While we do not know the exact details for why the Black families of Lick Creek began to abandon their community and migrate to Canada, we can safely assume white supremacist hostility and harassment was the primary factor. Yet, instead of offering these many verifiable facts about the racist environment in 1862 in Lick Creek, Indiana, the National Forest service decided to state that those families left “for reasons unknown.”
Editorial decisions like this uphold white supremacy and white mythology today. By leaving the reason unknown, we allow white people to fill in the blank with whatever makes them most comfortable or confirms their deepest biases. The white progressive can speculate better jobs in the industrializing north enticed these families to leave. The white supremacist can argue they were too lazy or unintelligent to manage their farms and sold them to more qualified white families. Obscuring history always allows white people to control the narrative.
This is why white supremacists have made opposition to “critical race theory” and the teaching of Black history a target for hostility and legislative action. The last thing white supremacy wants is a full exposure of the ugly history of white violence, harassment, and injustice toward people of color. When it comes to countless instances of historic injustice done by white people to Black people, white supremacists would prefer the reasons for the murders, kidnappings, lynching, rapes, house and church burnings, community destruction and property theft remain unknown.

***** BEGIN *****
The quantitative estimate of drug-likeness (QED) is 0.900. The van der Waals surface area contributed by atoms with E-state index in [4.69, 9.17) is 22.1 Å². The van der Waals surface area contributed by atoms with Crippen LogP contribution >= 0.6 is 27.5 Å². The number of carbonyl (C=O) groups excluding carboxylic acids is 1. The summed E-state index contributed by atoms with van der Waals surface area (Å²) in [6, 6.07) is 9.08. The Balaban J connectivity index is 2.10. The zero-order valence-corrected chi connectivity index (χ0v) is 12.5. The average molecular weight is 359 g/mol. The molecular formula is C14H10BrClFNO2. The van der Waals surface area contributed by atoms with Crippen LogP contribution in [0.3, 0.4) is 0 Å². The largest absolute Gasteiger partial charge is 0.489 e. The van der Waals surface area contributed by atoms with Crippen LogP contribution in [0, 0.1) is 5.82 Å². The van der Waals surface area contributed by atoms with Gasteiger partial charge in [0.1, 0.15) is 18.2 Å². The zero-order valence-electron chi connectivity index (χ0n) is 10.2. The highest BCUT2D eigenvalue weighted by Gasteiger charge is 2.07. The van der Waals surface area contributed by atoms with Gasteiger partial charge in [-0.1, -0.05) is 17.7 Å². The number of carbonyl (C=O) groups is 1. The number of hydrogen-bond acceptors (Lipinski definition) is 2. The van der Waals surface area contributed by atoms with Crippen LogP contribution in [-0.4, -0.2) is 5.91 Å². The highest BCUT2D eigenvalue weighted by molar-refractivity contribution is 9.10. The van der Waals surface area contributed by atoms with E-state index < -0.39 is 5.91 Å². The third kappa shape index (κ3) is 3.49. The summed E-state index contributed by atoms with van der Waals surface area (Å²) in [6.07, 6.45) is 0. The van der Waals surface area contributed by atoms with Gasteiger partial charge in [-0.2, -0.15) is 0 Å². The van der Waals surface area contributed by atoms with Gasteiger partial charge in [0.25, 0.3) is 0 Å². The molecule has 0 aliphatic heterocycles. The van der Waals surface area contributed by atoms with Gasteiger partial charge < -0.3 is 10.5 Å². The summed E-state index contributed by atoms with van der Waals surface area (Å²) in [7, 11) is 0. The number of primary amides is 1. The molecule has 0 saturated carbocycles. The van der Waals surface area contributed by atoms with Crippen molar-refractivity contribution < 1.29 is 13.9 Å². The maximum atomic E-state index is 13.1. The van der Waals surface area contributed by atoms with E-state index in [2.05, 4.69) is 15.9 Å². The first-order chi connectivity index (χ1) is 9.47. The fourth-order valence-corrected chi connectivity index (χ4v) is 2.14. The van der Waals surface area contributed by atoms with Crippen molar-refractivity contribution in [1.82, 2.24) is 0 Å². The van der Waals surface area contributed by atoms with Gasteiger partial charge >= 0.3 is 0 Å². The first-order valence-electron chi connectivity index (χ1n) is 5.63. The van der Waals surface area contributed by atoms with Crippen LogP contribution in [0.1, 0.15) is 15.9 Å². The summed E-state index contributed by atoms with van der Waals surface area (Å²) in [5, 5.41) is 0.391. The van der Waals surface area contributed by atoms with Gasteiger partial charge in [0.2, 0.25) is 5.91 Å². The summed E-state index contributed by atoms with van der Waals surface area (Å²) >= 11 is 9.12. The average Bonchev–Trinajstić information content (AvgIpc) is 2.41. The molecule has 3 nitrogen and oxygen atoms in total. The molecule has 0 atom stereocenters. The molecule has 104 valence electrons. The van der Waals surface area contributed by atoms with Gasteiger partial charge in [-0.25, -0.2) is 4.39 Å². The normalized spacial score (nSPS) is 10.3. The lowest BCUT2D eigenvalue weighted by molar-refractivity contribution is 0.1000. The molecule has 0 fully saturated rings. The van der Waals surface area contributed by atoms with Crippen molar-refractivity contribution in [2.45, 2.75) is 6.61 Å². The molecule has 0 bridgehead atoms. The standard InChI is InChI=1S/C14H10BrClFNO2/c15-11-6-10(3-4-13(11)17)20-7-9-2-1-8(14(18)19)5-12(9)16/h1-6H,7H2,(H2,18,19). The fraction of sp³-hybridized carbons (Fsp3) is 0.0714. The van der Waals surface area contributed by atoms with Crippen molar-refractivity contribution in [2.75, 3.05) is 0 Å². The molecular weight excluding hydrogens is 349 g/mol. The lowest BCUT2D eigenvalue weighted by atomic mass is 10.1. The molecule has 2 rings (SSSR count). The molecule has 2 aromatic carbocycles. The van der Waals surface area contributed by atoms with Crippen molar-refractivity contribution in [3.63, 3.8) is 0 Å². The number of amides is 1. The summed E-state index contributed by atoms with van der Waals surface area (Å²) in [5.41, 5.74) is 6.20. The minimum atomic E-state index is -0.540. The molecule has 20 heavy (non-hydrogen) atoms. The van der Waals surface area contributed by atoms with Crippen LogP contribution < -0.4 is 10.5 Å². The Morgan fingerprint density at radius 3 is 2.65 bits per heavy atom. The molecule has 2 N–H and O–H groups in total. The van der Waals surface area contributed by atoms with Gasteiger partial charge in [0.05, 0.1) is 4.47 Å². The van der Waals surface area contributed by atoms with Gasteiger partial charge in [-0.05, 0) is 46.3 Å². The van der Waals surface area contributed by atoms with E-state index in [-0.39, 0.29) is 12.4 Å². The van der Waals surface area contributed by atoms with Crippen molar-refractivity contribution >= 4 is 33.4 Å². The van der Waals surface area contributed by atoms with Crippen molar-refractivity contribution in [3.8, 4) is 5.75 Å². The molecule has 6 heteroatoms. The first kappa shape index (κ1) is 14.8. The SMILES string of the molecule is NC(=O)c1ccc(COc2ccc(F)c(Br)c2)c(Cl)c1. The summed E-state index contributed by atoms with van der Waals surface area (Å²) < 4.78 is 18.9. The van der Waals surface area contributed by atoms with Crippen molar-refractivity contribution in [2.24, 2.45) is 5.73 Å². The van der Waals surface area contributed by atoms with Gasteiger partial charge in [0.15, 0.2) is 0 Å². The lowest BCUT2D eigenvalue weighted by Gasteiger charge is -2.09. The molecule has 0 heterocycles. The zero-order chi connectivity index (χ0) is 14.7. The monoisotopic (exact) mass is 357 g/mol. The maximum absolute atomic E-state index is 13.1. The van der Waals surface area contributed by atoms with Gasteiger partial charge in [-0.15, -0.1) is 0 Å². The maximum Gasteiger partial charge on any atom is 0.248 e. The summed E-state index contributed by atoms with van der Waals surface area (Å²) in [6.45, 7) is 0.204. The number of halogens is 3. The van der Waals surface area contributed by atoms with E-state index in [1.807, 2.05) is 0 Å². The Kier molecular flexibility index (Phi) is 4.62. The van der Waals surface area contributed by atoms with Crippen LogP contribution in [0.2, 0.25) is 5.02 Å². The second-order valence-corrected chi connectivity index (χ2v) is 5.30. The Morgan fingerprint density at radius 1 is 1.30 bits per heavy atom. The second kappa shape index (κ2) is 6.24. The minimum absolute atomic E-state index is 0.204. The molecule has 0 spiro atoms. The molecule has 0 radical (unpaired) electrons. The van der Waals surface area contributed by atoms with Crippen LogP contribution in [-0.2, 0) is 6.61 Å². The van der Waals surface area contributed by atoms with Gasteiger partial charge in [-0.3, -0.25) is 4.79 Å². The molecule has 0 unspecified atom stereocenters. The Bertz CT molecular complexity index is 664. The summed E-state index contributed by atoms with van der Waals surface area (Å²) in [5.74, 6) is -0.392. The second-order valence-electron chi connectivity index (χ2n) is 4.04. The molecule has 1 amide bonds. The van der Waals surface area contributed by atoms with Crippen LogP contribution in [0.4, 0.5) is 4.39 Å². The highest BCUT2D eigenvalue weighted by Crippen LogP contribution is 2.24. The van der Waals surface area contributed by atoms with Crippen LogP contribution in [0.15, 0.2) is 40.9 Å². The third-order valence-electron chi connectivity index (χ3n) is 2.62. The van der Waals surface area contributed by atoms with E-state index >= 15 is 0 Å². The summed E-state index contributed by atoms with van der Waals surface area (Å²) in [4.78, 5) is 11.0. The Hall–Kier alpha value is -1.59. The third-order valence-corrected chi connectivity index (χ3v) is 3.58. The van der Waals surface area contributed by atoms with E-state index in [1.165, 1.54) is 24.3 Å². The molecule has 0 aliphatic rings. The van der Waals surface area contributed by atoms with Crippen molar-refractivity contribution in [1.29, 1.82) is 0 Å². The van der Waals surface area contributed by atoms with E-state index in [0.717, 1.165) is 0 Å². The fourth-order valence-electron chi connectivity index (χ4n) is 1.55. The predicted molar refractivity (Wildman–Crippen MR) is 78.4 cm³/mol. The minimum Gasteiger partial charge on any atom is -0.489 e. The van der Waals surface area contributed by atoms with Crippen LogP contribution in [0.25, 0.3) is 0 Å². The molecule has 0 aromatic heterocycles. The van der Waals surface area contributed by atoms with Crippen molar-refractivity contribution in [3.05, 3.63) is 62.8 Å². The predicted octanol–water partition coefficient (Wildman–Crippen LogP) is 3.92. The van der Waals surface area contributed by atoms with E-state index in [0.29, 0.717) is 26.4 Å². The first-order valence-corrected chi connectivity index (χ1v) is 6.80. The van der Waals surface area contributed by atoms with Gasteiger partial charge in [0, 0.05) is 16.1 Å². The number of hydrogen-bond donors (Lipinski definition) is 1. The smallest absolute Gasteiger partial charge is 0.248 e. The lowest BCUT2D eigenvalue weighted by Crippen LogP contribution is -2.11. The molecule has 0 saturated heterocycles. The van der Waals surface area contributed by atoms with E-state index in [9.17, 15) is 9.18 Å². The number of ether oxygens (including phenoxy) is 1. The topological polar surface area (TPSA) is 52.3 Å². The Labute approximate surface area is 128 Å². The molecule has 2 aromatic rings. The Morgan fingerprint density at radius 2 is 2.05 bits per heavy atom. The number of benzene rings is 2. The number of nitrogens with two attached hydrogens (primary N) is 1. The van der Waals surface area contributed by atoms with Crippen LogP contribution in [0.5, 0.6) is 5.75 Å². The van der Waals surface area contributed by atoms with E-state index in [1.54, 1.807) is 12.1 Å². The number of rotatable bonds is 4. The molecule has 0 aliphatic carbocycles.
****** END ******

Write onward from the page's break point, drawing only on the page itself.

As my friend and I stood at the Lick Creek cemetery and read the names of long departed Black residents on weathered tombstones, I was moved. Into the silence of that place. I said, “I know why you left. I’m so sorry for how white people like me harassed you, destroyed your community, ran you off your farms, stole your property and for what we continue to do today.”
I cannot repair what was done to the families at Lick Creek.
But I refuse to allow white people to pretend the hundreds of statistical inequities between white people and Black people in our society are for reasons unknown. A short hike to Lick Creek is all you need do to see the evidence of what was destroyed and stolen.
7 thoughts on “For Reasons Unknown”
Amazing read, thank you sir!
Thank you for this blog post. I was not familiar with this settlement. The truth must be told.
Jim, I agree with your sentiment. I just read “The Indifferent Stars Above” about the pioneer era Donner party traveling from in Midwest to the West coast 1846 – not long before these folks settled and / or left the area in our State that you mentioned here. I find that placing our minds in that era is extraordinarily difficult because of the vast differences in lifestyle between then and now. But I think you boiled down the most important part about this settlement – that which is the bigotry of the time that existed to run folks “out of town.” Having the privilege to manifest one’s own destiny in America seemed to be a distinctly religious and white…we should recognize things for what they were.
The privilege to migrate rather than being “run off” make a significant difference. Great point.